Earlier this month President Obama delivered a speech about the proposed American Jobs Act to Congress. His speech included these remarks: "... we're going to make sure the next generation of manufacturing takes root not in China or Europe, but right here, in the United States of America. If we provide the right incentives and support—and if we make sure our trading partners play by the rules—we can be the ones to build everything from fuel-efficient cars to advanced biofuels to semiconductors that we sell all over the world. That's how America can be number one again. That's how America will be number one again"
These remarks were noted in the September 15 issue of the "Stamping News Brief" e-newsletter delivered to more than 10,000 metal stamping professionals. The newsletter asked readers to share their thoughts about the Jobs Act—whether it should and would be passed, and whether it could have a significant impact on revitalizing U.S. manufacturing and job creation.
Reflecting on Obama's speech, a reader from Colorado chose two popular sayings to express his thoughts: "The devil is in the details" and "where's the beef?" In doing so, he echoed Scott Kuenzlie, owner of Rivet, a designer art and toy store in Columbus, Ohio, who was quoted in the article "Local businesses react to President Obama's speech" on ohiovotes2011.com. Kuenzli said, "I thought the speech was strong, rhetorically. The devil comes down to what actually gets done in Congress."
Kuenzli also said that he is interested in hearing details about exactly how the President planned to invest in infrastructure and expressed his concern about the slowly moving wheels of bureaucracy: "While the President or any politician can talk about job creation, if Congress continues to do nothing, there will probably be little change in the general nature of the economy."
More than one SNB reader wrote about the need to "make sure our trading partners play by the rules."
One from a conglomerate involved in aircraft, defense, and industrial products, said, "Our elected leaders need to help our country to be more competitive, not restrict our progress. We have government regulations that make us non-competitive in many markets. Our offshore competition has government assistance and tariffs that work against us. We need a more level playing field, and we need American business leaders that invest the profits back in the company instead of lining their pockets with obscene bonuses."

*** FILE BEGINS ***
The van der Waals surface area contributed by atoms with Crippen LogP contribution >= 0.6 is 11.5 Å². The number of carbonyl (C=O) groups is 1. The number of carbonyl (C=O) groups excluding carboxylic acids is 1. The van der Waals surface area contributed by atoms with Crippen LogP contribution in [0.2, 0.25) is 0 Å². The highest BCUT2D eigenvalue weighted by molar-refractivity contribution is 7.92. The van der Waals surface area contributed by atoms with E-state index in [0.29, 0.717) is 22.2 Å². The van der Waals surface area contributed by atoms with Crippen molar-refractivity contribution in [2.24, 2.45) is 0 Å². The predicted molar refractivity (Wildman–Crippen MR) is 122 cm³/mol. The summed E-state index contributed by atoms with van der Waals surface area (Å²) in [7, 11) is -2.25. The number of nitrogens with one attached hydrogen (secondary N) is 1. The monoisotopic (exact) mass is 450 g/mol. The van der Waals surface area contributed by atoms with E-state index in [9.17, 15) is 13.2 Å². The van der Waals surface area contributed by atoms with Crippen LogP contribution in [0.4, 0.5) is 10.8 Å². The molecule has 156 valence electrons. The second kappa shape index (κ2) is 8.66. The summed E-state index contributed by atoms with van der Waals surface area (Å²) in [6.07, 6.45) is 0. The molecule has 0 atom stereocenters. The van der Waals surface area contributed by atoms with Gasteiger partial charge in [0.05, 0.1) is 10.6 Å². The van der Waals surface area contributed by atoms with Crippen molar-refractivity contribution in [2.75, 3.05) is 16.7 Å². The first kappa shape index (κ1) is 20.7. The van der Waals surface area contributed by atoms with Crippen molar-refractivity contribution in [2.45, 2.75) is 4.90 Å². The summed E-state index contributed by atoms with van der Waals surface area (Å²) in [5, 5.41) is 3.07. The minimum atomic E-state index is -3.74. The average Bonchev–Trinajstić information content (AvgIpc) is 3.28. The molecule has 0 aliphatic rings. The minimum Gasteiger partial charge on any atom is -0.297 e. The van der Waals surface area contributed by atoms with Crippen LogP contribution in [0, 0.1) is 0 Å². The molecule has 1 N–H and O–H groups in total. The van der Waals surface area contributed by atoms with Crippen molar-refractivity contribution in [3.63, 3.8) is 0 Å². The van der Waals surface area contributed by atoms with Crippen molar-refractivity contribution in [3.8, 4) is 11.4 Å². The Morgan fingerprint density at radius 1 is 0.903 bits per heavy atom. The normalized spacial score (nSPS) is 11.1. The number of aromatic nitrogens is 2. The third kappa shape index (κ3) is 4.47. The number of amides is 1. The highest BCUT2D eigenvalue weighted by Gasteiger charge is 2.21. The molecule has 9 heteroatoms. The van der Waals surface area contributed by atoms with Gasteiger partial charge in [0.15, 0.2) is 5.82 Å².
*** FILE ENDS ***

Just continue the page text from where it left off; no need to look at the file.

Included in the plan outlined by the President is a proposed $4,000 tax credit to employers for hiring long-term unemployed workers. At least one SNB reader believes the tax credit is great in theory, but "how can we hire the unemployed if we do not have the facilities that require them? Hiring incentives (such as in the American Jobs Act) are absolutely worthless unless manufacturing facilities are brought back to the U.S. and we have factories that can hire the people who are now unemployed."
A level playing field … bringing offshored jobs home … my colleagues and I have been writing about these topics for more than a decade. During that time we've seen manufacturing czars come and go and politicians visiting factories, particularly during "campaign season." A lot of talk and relatively little action, other than bailouts.
Due diligence is good. Checks and balances are good. Getting so caught up in debate that nothing gets done isn't. Manufacturing, the economy, and the U.S. can't afford politics as usual. To paraphrase a common saying, "Act, or get off the hill," Congress.
Custom fabricating shops see all kinds of jobs, large and small. Flexibility is important. But when a small job results in multiple changes that require a revised quote and the customer isn’t happy, it might be better to let the job go. Yes, you need to please customers, but you also need to make money.
The FABRICATOR is North America's leading magazine for the metal forming and fabricating industry. The magazine delivers the news, technical articles, and case histories that enable fabricators to do their jobs more efficiently. The FABRICATOR has served the industry since 1971.